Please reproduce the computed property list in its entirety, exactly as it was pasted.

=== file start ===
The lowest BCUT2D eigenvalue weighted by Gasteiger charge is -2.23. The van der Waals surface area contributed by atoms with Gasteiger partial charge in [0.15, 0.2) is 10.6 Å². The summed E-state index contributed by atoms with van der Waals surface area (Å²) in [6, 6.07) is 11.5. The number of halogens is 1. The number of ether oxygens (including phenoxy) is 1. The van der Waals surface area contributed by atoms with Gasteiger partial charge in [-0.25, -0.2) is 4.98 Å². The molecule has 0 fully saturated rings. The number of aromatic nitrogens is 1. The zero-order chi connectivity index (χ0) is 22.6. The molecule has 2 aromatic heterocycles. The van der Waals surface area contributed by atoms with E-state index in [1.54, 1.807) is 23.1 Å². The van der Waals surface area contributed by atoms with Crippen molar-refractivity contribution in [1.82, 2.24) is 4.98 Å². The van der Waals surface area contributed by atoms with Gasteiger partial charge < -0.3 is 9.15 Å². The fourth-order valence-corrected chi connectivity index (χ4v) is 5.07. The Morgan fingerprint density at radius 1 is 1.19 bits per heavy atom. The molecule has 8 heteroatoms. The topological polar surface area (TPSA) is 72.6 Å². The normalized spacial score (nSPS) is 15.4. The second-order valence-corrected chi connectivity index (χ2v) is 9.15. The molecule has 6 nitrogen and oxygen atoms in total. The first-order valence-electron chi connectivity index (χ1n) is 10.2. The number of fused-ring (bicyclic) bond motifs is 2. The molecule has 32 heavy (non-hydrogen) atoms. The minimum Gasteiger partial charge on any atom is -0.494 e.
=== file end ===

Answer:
The lowest BCUT2D eigenvalue weighted by Gasteiger charge is -2.23. The van der Waals surface area contributed by atoms with Gasteiger partial charge in [0.15, 0.2) is 10.6 Å². The summed E-state index contributed by atoms with van der Waals surface area (Å²) in [6, 6.07) is 11.5. The number of halogens is 1. The number of ether oxygens (including phenoxy) is 1. The van der Waals surface area contributed by atoms with Gasteiger partial charge in [-0.25, -0.2) is 4.98 Å². The molecule has 0 fully saturated rings. The number of aromatic nitrogens is 1. The zero-order chi connectivity index (χ0) is 22.6. The molecule has 2 aromatic heterocycles. The van der Waals surface area contributed by atoms with E-state index in [1.54, 1.807) is 23.1 Å². The van der Waals surface area contributed by atoms with Crippen molar-refractivity contribution in [1.82, 2.24) is 4.98 Å². The van der Waals surface area contributed by atoms with Gasteiger partial charge < -0.3 is 9.15 Å². The fourth-order valence-corrected chi connectivity index (χ4v) is 5.07. The Morgan fingerprint density at radius 1 is 1.19 bits per heavy atom. The molecule has 8 heteroatoms. The topological polar surface area (TPSA) is 72.6 Å². The normalized spacial score (nSPS) is 15.4. The second-order valence-corrected chi connectivity index (χ2v) is 9.15. The molecule has 6 nitrogen and oxygen atoms in total. The first-order valence-electron chi connectivity index (χ1n) is 10.2. The number of fused-ring (bicyclic) bond motifs is 2. The molecule has 32 heavy (non-hydrogen) atoms. The minimum Gasteiger partial charge on any atom is -0.494 e.